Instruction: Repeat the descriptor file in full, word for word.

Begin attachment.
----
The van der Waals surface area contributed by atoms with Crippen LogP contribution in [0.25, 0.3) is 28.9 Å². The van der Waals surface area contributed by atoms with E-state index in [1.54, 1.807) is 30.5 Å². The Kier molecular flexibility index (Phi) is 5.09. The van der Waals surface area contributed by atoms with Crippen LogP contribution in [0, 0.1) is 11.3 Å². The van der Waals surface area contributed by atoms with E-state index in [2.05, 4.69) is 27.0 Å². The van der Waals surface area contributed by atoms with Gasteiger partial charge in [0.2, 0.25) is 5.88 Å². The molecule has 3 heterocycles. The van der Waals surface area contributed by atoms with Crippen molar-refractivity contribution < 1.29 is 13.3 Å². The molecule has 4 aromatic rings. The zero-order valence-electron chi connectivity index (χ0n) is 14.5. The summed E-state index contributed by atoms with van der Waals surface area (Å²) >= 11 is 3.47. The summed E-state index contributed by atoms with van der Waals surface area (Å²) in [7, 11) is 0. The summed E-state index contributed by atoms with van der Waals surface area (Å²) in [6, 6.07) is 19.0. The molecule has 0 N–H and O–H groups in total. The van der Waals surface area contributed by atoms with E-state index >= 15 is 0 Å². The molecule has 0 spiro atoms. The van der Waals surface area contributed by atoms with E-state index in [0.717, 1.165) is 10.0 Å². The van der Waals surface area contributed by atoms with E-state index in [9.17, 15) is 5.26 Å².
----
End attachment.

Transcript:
The van der Waals surface area contributed by atoms with Crippen LogP contribution in [0.25, 0.3) is 28.9 Å². The van der Waals surface area contributed by atoms with E-state index in [1.54, 1.807) is 30.5 Å². The Kier molecular flexibility index (Phi) is 5.09. The van der Waals surface area contributed by atoms with Crippen LogP contribution in [0, 0.1) is 11.3 Å². The van der Waals surface area contributed by atoms with E-state index in [2.05, 4.69) is 27.0 Å². The van der Waals surface area contributed by atoms with Gasteiger partial charge in [0.2, 0.25) is 5.88 Å². The molecule has 3 heterocycles. The van der Waals surface area contributed by atoms with Crippen molar-refractivity contribution < 1.29 is 13.3 Å². The molecule has 4 aromatic rings. The zero-order valence-electron chi connectivity index (χ0n) is 14.5. The summed E-state index contributed by atoms with van der Waals surface area (Å²) >= 11 is 3.47. The summed E-state index contributed by atoms with van der Waals surface area (Å²) in [7, 11) is 0. The summed E-state index contributed by atoms with van der Waals surface area (Å²) in [6, 6.07) is 19.0. The molecule has 0 N–H and O–H groups in total. The van der Waals surface area contributed by atoms with E-state index >= 15 is 0 Å². The molecule has 0 spiro atoms. The van der Waals surface area contributed by atoms with E-state index in [0.717, 1.165) is 10.0 Å². The van der Waals surface area contributed by atoms with E-state index in [9.17, 15) is 5.26 Å².